The second volume of The Herries Chronicle, which recounts the dramatic fortunes of one family from the eighteenth to the early twentieth century, in a magnificent Lake District setting. Here is fiction in glorious, sweeping measure, set against wild and beautiful scenery and crowded with fairs, balls, weddings, duels, witches, abductions, murder and romance.
Set in revolutionary Paris and in the unforgettably romantic Cumbrian hamlet of Watendlath, Judith Paris is the story of the daughter of Francis Herries and Mirabell Star and the two men who love her. As impetuous, impulsive and passionate as her father, she is torn between her ambition and her love of the wild beauty of the Lakes. Judith Paris is by turns comic and moving, tragic and triumphant. It sold 20,000 copies in its first week of publication in 1931.
|Publisher:||Lincoln, Frances Limited|
|Series:||Herries Chronicles Series|
|Product dimensions:||5.10(w) x 7.80(h) x 2.10(d)|
About the Author
Hugh Walpole was one of the most widely admired novelists of the first half of the twentieth century, and the hugely successful Herries Chronicles made him a rich man. Popular amongst, and generous to, other writers, he was knighted in 1937 and died in 1941.Eric Robson was born in southern Scotland and has lived most of his life in Cumbria. For the last 15 years he has had a small farm in the southern Lake District where he keeps sheep. A broadcaster and television documentary maker, he got to know Alfred Wainwright uncommonly well while filming with him in the 1980s. He was executive producer of Granada's Wainwright Country and consultant for the BBC's Wainwright Walks series. He is best known as the presenter of Radio 4's Gardener's Question Time, where he sees his job as keeping the panellists from 'straying into horticultural Latin'.To visit Eric's Striding Edge website click here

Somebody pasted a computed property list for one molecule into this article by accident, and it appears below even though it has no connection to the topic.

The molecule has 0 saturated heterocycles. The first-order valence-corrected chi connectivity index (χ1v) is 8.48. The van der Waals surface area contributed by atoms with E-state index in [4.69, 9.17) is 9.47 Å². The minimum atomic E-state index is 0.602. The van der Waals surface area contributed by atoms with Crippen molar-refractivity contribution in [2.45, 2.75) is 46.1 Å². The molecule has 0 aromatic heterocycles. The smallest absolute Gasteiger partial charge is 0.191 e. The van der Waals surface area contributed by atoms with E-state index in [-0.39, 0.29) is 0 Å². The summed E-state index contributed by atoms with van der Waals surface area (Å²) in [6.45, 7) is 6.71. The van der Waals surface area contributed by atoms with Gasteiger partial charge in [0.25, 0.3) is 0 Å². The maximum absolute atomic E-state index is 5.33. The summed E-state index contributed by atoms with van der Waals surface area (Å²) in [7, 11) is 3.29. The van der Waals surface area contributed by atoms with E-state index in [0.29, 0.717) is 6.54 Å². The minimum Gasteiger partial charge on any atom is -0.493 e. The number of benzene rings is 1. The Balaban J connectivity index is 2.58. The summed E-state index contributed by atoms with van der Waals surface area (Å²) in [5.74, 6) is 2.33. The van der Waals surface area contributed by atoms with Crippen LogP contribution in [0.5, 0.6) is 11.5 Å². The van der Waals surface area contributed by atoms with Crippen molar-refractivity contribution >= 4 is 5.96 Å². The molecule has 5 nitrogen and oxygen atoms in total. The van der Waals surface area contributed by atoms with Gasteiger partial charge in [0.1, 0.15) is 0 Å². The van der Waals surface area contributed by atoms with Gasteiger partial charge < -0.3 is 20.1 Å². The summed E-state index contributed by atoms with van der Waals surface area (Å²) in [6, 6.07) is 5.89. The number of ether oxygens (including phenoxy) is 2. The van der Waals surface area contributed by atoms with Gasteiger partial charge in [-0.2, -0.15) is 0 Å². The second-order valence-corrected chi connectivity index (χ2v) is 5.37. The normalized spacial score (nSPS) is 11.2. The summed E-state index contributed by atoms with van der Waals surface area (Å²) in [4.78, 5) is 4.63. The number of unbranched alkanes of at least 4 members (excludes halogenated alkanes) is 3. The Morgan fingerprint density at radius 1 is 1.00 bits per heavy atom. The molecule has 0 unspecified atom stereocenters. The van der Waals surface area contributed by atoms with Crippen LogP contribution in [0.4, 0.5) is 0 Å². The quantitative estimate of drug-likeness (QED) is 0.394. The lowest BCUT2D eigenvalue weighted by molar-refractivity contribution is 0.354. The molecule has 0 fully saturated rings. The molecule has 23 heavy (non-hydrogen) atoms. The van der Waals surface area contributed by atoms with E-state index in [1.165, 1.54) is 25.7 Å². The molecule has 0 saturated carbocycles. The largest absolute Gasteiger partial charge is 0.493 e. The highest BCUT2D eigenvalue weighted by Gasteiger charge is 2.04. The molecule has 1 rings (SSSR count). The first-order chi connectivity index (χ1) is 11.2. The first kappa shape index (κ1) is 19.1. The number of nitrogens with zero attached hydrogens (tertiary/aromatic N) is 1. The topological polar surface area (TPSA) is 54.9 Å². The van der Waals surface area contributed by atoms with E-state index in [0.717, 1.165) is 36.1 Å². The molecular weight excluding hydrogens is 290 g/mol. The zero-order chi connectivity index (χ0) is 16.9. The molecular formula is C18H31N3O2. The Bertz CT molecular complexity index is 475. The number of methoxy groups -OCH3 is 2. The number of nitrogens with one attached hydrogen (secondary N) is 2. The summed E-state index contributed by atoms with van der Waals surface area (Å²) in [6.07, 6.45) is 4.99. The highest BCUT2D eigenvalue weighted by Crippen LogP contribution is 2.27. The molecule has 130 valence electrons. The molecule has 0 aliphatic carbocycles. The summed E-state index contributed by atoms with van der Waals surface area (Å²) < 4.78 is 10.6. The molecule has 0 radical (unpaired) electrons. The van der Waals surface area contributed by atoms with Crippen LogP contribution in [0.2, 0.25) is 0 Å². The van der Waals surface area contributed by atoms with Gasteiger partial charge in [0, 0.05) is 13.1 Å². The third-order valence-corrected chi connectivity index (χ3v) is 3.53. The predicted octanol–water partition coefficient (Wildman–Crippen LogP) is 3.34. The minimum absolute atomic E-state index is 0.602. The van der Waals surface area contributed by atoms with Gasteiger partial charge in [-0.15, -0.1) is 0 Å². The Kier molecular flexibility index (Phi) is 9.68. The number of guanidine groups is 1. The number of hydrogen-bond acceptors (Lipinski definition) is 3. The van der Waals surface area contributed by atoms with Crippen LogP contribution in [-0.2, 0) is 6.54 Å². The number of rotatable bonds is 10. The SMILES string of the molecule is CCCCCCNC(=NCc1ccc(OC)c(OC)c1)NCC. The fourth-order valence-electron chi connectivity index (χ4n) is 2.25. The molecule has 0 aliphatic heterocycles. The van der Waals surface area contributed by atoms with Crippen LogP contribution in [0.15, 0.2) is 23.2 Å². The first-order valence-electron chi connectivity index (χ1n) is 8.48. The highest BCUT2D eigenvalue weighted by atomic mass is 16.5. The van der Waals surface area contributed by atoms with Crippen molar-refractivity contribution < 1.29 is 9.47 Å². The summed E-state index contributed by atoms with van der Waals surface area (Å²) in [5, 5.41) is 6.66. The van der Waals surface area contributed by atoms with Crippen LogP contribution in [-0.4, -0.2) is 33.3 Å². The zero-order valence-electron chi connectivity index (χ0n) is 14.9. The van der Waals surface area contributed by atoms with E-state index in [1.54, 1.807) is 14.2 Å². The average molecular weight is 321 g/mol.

Most Helpful Customer Reviews
The second volume in the Herries Chronicle, it's the story of tempestuous Judith Herries, daughter of Rogue Herries. Both her parents die on the day she's born, and she's raised by her half brother David, who's 55 years older than she. She marries Georges Paris, a smuggler and gambler, and is unhappy with him. When Georges is violently killed by an avenging father, Judith goes to live with nephew Francis and his wife. A feud breaks out in the Herries household, which is carried over into the next novel in the Chronicle (THE FORTRESS). Judith has an affair with Warren Foster, leaves him, but has a child by him. The story is a strong one, though saturated with violence (Judith's husband, nephew and lover all die in the story). The character portrayals are good, especially of Judith and Jennifer Cards, Francis's wife and initiator of the feud. The final quarter of the book is not as good as what came before; Judith's sudden delivery of her son is hard to believe, and the action from that point on drags. The book is set during the early years of the 18th century. Among the better of Walpole's novels.